By Margaret McKinney
New Mexico Highlands University graduate student Sebastian Medina was accepted into the Biomedical Sciences Ph.D. program at the University of New Mexico Health Sciences Center.
The 24-year-old native of rural Mora is a first-generation college student who completes his master’s in natural sciences in May, with an emphasis on environmental sciences and management.
Medina earned a 4.0 GPA in graduate school. He was also part of a Highlands research team examining the impacts of climate change on water quality in the Valles Caldera National Preserve in northern New Mexico.
“When I learned I was accepted into this prestigious Ph.D. program, I was ecstatic,” Medina said. “In my doctoral studies, I want to focus on understanding the effects of chemicals in our environment and how they relate to development, progression and treatment of disease in humans and wildlife.”
Medina was a freshman biology student at Highlands when he first started working in natural resource management professor Edward Martínez’ Water Chemistry Laboratory. Martínez was Medina’s adviser throughout his time at Highlands, and supervised his Valles Caldera research.
“I’ve had so many research opportunities and experiences with Dr. Martínez in the lab and the field that I never dreamed were possible. These experiences are largely what fueled my passion and desire to pursue higher education. My goal is to eventually work in academia as a professor and researcher,” Medina said.
Medina also worked with biology professor Sarah Corey-Rivas in her Molecular Biology Laboratory. She co-chaired Medina’s thesis committee.
For his thesis, Medina investigated the effects of sediment copper pollution in Peterson Reservoir by studying deformities in midge larvae. The reservoir is one of the municipal water sources for Las Vegas.
He used a natural population of midge larvae in Morphy Lake for comparison.
“Larvae tell us about the health of the ecosystem they live in and are bioindicators of aquatic health due to the extended time they spend as larvae in their aquatic phase,” Medina said. “I’m still processing samples and we expect to find higher rates of mouthpart deformities in these Peterson Reservoir aquatic larvae.”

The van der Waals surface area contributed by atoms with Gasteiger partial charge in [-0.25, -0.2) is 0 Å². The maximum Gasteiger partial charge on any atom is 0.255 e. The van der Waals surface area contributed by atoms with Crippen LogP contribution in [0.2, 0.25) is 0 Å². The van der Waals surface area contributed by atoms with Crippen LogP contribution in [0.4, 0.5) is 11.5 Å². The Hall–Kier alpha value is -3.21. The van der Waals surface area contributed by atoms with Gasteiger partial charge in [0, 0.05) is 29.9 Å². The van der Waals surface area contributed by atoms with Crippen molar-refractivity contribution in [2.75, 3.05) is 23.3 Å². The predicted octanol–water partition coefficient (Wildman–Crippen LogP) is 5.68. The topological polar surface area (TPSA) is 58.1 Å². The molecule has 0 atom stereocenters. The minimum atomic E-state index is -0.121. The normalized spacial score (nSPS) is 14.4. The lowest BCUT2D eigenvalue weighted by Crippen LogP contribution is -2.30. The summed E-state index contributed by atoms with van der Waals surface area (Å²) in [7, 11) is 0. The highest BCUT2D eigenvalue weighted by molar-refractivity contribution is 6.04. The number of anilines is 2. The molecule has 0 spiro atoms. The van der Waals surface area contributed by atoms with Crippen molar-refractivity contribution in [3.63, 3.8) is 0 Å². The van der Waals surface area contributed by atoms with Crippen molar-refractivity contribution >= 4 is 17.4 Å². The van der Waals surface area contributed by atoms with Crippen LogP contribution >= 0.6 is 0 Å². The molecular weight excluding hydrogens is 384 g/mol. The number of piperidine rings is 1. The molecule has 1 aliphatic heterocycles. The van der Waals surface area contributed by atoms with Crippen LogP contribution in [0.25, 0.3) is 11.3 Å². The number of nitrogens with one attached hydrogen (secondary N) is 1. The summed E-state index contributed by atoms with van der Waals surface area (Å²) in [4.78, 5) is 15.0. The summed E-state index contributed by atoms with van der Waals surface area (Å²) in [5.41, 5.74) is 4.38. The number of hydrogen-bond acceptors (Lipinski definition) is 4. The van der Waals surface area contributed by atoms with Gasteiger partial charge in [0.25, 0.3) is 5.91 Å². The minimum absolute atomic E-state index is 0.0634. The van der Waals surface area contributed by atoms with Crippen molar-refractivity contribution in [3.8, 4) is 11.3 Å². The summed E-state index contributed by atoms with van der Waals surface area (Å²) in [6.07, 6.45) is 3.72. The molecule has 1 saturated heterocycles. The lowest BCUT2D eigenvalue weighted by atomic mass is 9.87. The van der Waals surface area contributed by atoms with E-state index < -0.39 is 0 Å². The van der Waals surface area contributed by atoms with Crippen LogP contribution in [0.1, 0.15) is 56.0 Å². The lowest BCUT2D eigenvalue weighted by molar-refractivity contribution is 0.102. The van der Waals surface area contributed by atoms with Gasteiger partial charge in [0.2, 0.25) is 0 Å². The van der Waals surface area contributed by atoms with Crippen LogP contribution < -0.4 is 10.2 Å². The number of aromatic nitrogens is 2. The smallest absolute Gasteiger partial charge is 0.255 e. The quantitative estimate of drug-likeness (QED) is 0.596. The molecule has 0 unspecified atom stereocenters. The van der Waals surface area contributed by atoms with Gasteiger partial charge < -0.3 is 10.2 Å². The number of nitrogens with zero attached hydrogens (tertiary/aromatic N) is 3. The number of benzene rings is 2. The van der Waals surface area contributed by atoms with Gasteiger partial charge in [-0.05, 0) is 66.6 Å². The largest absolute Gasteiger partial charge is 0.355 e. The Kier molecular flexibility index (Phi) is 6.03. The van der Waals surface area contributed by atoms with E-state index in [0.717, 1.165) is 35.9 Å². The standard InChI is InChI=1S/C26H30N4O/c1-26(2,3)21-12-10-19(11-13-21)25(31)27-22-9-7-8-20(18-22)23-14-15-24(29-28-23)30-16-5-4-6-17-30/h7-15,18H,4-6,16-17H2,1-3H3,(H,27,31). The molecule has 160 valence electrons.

Medina will share the findings of his study with city of Las Vegas water managers.
“Sebastian is an extremely bright, strong critical thinker and conscientious hard worker who always wants to learn more,” Martínez said. “Participating in research allowed Sebastian to develop and ask more thoughtful, detailed scientific questions.”
Along the way, he learned how to design a successful study to answer the questions.
“I believe Sebastian will do very well in his doctoral program and will impress his advisers. He has tremendous potential to contribute both as a scientist and a professor who mentors and inspires his students. He has natural ability as a teacher and trained many students in my lab and the field,” Martínez said.
Experienced at presenting his own research, Martínez said that Medina also taught other students how to prepare their research presentations.
In 2011, Medina was tapped for a $40,000 excellence scholarship awarded by the U.S. Department of Agriculture to continue his education.
In 2012, he was named Student of the Year at Highlands. The same year, he earned his B.S. in biology, graduating magna cum laude, and was honored as the Outstanding Biology Student.
Medina is dedicated to student learning and worked as a supplemental instruction leader in the university’s Achieving in Research Math and Science program, leading study sessions and mentoring students struggling with science and math courses.
“At ARMAS, it was very rewarding to help students build their confidence and belief in their own abilities. Watching them succeed was satisfying,” Medina said.
Outside the classroom, Medina distinguished himself as a student leader, playing a key role in establishing the student Conservation Club in 2011 and serving as the first president for the fast-growing club.
Reflecting on his Highlands experience, Medina said he is grateful.
“I’m very fortunate for the experiences and exceptional advisement and mentoring I received throughout my academic career at Highlands,” Medina said. “The support and guidance I received from my adviser and professors have been instrumental in my academic journey. I’m extremely thankful to have had the opportunity to learn from such knowledgeable and passionate professors.”